The most beautiful, perfect woman I have ever known was Ruth Ann Koesun, my first ballet teacher. Petite, with exotic looks reminding me of some sort of delicate fairy, I was enchanted the first time I saw her. I began my formal ballet training, with Ruth Ann as my teacher, when I was around eleven, studying with her for only 18 months or so. Her influence on me has continued to this day. By chance, I read her obituary in February and all sorts of emotions and memories surfaced, taking me by surprise. I realize a part of the current “me” will always be that frightened eleven year old, brought to study ballet with important friends of my father, being welcomed with open arms and such kindness. Ruth Ann nurtured with a kindness and sweetness, bringing out the best in all.
My father, the dancer Charles Grass, had some very specific ideas about how old children should be to study ballet, especially girls. He worried what pointe work would do to young feet and was adamant not any of his daughters would take ballet class until we were twelve. I began begging when I was ten. Dad finally arranged for me to really study ballet and decided it was best for me to first study at Hull House, with his friends Ruth Ann Koesun and Johnny Kriza. If I showed talent, I would go on to the Stone-Camryn School of Ballet , the teachers of all three of the friends.
Quickly there was a place for me in Ruth Ann’s and Johnny’s classes, with no time to get a pair of ballet shoes to replace the ones I had outgrown. I had tights and a leotard but Grandma Grass (an experienced Ballet Mama) thought it would be fine for me to take one class without shoes. It felt strange that first day, but Ruth Ann assured me it would be okay. In fact, she called Johnny into class to look at my feet. They ooh-ed and ah-ed about my high arches, making me feel good about my weird, narrow feet for the first time in my life.
I always felt good in classes taught by Ruth Ann, and later by Johnny. They pointed out mistakes, but told you how to correct them with no judgement. Ruth Ann began at the beginning, and broke things down so they could be mastered. She met us where we were technically, and cleaned up our positions so that good, basic ballet technique could be achieved more easily. She used imagery if she needed to; such as telling us to imagine holding a BIG beach ball to get our arms just right for second position, scolded if she had to and smiled that gorgeous smile when we got it.
Cleanness of line and positions, carriage and aplomb seemed to be more important than actual steps as I recall my first classes with Ruth Ann. I remember being told to stand as if I were trying to look over a fence but, not being tall enough, stretching to see. The arms, in the all-important beginning port de bras, should “grow” out from the sternum and hips should be parallel to the floor. For some reason, “big toe, little toe and heel” keeps echoing in my memory, as I hear her explain what parts of feet in ballet shoes should be in contact with the floor. Our knees should be right above our big toes for any plié , and we were taught how to watch in mirrors to check ourselves. Once those things were mastered, the steps could be broken down and isolated into parts which would also be mastered.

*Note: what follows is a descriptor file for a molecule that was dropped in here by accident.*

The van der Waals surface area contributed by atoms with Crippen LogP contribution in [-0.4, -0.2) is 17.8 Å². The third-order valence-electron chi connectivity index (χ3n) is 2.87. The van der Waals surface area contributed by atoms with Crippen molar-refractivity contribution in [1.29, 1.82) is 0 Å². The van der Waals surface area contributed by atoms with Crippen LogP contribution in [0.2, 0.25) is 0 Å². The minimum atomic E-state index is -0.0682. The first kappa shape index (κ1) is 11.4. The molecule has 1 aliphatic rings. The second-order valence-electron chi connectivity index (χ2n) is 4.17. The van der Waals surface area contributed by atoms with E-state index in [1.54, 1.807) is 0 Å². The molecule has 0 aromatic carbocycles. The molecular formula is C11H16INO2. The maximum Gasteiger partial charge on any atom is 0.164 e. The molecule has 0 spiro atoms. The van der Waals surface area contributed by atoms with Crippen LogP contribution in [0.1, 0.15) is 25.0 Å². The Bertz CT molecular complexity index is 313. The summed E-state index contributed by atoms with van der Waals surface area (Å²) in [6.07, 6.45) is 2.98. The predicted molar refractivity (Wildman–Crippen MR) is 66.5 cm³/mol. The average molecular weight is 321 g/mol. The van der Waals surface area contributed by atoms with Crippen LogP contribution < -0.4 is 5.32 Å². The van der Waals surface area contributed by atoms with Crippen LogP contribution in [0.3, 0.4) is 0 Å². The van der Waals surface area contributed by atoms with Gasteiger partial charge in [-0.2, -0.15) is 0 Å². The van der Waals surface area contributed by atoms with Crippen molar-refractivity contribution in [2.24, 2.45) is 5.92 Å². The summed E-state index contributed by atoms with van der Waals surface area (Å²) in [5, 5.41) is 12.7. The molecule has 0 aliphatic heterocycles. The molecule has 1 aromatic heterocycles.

Watching Ruth Ann teach class, with her grace and poise, was beautiful to behold. She dressed all in pink; from her tights and shoes to her leotard, with a short tunic of pink chiffon tied at her waist. The chiffon seemed to float, and she floated as she moved. Johnny often manned the front desk while she taught (as she did during his classes) but occasionally, would come into the studio to watch. He would stand next to her, put an arm around her shoulder and she would continue to teach, calling out steps, beating time, never missing a thing. It seemed so ordinary, so right, to have him there with her; it was obvious even to a child such as I, they cared for each other very much.
I think the most important thing I learned in my Hull House ballet classes with Ruth Ann was how to behave as an artist, as a person who happens to be an artist, and to feel good in your own skin. To a pre-adolescent girl, who felt gawky in every moment of her everyday life, class became an island of normalcy for me. I can’t recall anything specific; it was a feeling, an aura of peace and grace and artistry, which surrounded both Ruth Ann and Johnny and seemed to convey their own true selves. Climbing those stairs once or twice or three times a week, I could feel like everyone else in ballet class, which helped me survive sixth and seventh grades.
I will never forget Ruth Ann, or her Johnny. They taught me something more important than ballet; they taught me self-acceptance.
Marie Grass Amenta is the Founder and Director of The Midwest Motet Society.
Editor’s note: Ruth Anne Koesun died February 1, 2018 in Chicago at the age of 89. She and her frequent dancing partner, John Kriza, were both students of Chicago ballet teachers, Bentley Stone and Walter Camryn. They went on to illustrious careers as principal dancers with American Ballet Theatre.